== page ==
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Arts & Entertainment

Trashy Beauty

by Grace Hatton, Reverb editor

photos by Wyatt Pace

There is something oddly soothing and satisfying about pouring a pile of trash on an art studio floor and a few days later seeing that pile of junk transform into a labyrinth of created flowers, grass and shrubbery. For my current painting class my fellow classmates and I decided to create something together for the Recycled Art Show.

We spent weeks collecting our assortment of trash which included beer bottles, plastic bags, straws, egg cartons, ice cream cone boxes and more. It was the aftermath of a few weeks of college living and when we started it looked like nothing. Just random crap to be thrown in a trash can. But that’s the beauty of a recycled art show. It forces you to look at things that most people would see as only filth and find the majesty within them. 

My class spent two days going through the seemingly endless pile of randomness until we began to work together like a well oiled machine. We wanted to make a wild garden. We attached old picture frames to a board for our bottom and began to create flowers, grass and other fauna with everything we had. Before we knew it our wild garden had blossomed and we smiled as we saw how various pieces of nothing had come together to create something.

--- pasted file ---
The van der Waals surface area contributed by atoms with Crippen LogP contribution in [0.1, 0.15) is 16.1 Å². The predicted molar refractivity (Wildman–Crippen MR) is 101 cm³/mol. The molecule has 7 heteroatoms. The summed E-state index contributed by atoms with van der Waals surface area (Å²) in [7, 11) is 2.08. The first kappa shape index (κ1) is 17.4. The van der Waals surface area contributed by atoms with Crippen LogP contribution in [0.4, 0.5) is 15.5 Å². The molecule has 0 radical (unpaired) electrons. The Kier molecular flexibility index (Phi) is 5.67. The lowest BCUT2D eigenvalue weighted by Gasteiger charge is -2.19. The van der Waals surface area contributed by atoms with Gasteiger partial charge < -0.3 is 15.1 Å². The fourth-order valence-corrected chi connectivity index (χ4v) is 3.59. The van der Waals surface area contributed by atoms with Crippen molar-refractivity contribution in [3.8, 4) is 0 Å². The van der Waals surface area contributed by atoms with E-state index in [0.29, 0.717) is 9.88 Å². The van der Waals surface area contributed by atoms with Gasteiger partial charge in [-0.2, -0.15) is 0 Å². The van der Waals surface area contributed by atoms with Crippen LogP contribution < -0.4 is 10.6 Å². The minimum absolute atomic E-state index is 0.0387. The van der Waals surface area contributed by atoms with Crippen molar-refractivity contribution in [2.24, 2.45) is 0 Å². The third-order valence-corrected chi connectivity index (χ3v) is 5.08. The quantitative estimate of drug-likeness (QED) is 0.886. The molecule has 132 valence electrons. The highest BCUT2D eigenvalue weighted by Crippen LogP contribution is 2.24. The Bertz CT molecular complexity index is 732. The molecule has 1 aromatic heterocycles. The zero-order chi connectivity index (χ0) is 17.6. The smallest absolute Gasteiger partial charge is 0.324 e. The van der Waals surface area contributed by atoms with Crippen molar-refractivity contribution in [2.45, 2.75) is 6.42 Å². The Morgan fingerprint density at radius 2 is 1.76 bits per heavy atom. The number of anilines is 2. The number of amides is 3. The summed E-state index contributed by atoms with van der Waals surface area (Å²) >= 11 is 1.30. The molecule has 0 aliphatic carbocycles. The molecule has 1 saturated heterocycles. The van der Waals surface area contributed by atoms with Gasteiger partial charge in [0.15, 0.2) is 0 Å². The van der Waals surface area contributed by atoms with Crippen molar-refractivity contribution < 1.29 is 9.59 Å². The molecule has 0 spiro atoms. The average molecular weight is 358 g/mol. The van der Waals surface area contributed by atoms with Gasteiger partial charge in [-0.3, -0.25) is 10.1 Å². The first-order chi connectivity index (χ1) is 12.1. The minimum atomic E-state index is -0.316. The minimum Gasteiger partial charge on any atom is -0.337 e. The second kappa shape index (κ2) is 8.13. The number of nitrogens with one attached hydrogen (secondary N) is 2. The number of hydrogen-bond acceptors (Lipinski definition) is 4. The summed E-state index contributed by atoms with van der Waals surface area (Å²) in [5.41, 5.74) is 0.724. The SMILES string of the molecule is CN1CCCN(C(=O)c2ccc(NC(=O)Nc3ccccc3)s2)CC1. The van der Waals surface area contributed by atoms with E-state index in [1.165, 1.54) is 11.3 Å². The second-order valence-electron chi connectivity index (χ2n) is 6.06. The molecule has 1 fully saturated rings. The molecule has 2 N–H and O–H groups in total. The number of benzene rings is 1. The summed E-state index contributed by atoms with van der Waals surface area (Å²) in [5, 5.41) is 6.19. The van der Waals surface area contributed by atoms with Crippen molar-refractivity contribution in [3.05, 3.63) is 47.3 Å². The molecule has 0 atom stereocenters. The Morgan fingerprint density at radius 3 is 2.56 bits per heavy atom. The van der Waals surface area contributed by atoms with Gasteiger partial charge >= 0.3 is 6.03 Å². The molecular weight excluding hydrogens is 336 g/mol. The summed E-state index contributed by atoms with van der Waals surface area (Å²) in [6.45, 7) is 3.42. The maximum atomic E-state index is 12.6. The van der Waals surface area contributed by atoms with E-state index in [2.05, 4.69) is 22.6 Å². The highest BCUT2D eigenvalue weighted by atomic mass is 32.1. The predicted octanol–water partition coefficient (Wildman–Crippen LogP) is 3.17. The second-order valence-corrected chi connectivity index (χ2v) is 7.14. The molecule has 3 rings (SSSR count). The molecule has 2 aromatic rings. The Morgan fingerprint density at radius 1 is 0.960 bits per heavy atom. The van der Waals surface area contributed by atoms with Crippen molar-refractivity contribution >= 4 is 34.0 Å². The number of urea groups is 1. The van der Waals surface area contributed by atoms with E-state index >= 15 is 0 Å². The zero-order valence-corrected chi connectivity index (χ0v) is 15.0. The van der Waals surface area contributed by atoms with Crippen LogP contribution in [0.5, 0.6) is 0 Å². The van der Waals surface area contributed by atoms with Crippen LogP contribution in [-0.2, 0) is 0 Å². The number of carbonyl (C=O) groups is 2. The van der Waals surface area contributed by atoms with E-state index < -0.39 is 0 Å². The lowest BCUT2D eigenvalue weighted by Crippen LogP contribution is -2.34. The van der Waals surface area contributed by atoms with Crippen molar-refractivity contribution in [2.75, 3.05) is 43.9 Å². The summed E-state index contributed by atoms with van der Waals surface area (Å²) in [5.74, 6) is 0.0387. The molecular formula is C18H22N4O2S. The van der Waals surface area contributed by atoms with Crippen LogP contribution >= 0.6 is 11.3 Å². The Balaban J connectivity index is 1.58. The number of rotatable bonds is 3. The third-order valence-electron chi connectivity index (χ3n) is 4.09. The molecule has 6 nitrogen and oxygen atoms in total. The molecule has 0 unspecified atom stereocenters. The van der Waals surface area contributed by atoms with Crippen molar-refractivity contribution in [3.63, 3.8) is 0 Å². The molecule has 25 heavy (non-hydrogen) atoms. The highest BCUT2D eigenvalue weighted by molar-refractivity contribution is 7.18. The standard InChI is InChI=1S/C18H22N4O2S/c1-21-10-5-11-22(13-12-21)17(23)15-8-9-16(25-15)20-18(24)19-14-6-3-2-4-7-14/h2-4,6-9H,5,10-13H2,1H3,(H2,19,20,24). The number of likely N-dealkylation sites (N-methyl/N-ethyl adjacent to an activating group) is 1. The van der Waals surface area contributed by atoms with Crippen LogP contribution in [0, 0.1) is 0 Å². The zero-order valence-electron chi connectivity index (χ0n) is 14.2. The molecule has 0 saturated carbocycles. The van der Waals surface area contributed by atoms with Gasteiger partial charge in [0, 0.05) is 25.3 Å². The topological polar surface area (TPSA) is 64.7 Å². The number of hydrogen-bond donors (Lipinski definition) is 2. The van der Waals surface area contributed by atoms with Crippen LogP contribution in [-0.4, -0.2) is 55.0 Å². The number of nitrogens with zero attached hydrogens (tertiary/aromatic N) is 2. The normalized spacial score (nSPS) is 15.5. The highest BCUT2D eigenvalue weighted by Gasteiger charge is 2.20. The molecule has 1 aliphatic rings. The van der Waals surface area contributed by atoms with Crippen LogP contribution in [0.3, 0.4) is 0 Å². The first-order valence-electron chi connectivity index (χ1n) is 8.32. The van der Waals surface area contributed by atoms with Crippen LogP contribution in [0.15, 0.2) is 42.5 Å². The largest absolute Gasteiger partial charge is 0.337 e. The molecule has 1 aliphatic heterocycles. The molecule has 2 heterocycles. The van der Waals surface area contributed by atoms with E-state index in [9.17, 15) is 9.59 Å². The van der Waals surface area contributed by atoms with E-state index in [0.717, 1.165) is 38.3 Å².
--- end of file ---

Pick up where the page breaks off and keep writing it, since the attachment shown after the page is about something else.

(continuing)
Our piece sat on the coffee table in Sage Café April 18 during the Recycled Art Show. I wandered around the room where a variety of debris had been transformed and manipulated into artistry. Old typewriters had been changed into hands, a pile of seemingly unconnected trash created a tractor when a light was shined in its direction; keys were bent into hooks, spoons and wire were angled into an army of tiny robots and chunks of wood glowed thanks to the light bulb emerging from within.

In the end the army of tiny robots created by freshman David Guffey won best in show, but I had to wonder if all these other creators, whether they identify as artists or not, were participating in the show because of the possibility of winning a prize or because of the allure of this creative outlet.

Recycled art has a certain magic to it that I’ve never been lucky enough to experience before this show. It’s a particular bliss to take items that are considered expendable and repugnant and turn them into an artistic testament to rebirth, ingenuity and loveliness. 

And that specific small slice of artistic joy is something that can only be offered through the exploration and creation of recycled art. If you missed the show this year I can only hope that this little narrative of mine has whet your appetite for next year’s show and all the wonders that are sure to be created there.


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